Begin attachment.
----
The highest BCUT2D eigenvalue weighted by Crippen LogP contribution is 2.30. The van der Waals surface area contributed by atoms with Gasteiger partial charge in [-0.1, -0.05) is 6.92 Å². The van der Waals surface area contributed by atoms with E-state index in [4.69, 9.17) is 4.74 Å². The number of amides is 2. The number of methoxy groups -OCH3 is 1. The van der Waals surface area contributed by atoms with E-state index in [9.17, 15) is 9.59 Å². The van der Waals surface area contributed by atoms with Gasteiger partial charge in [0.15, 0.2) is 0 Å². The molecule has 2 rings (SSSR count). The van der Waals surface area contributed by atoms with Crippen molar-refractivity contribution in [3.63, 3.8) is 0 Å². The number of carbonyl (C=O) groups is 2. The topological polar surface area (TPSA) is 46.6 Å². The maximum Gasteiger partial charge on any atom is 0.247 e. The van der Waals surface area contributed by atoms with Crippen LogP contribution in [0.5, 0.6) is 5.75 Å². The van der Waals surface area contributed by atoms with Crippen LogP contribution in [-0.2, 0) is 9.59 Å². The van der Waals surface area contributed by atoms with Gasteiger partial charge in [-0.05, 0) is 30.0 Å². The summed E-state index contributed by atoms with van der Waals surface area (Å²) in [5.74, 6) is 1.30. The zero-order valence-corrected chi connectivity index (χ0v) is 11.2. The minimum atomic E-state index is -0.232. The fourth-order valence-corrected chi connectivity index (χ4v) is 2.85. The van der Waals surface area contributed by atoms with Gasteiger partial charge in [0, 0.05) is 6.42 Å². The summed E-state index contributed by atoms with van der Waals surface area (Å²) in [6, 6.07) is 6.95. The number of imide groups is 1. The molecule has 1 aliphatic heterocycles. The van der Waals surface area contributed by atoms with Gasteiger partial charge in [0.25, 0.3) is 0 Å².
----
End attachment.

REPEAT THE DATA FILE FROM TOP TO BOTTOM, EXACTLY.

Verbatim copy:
The highest BCUT2D eigenvalue weighted by Crippen LogP contribution is 2.30. The van der Waals surface area contributed by atoms with Gasteiger partial charge in [-0.1, -0.05) is 6.92 Å². The van der Waals surface area contributed by atoms with E-state index in [4.69, 9.17) is 4.74 Å². The number of amides is 2. The number of methoxy groups -OCH3 is 1. The van der Waals surface area contributed by atoms with E-state index in [9.17, 15) is 9.59 Å². The van der Waals surface area contributed by atoms with Gasteiger partial charge in [0.15, 0.2) is 0 Å². The molecule has 2 rings (SSSR count). The van der Waals surface area contributed by atoms with Crippen molar-refractivity contribution in [3.63, 3.8) is 0 Å². The number of carbonyl (C=O) groups is 2. The topological polar surface area (TPSA) is 46.6 Å². The maximum Gasteiger partial charge on any atom is 0.247 e. The van der Waals surface area contributed by atoms with Crippen LogP contribution in [0.5, 0.6) is 5.75 Å². The van der Waals surface area contributed by atoms with Crippen LogP contribution in [-0.2, 0) is 9.59 Å². The van der Waals surface area contributed by atoms with Gasteiger partial charge in [-0.05, 0) is 30.0 Å². The summed E-state index contributed by atoms with van der Waals surface area (Å²) in [5.74, 6) is 1.30. The zero-order valence-corrected chi connectivity index (χ0v) is 11.2. The minimum atomic E-state index is -0.232. The fourth-order valence-corrected chi connectivity index (χ4v) is 2.85. The van der Waals surface area contributed by atoms with Gasteiger partial charge in [0, 0.05) is 6.42 Å². The summed E-state index contributed by atoms with van der Waals surface area (Å²) in [6, 6.07) is 6.95. The number of imide groups is 1. The molecule has 1 aliphatic heterocycles. The van der Waals surface area contributed by atoms with Gasteiger partial charge in [0.25, 0.3) is 0 Å².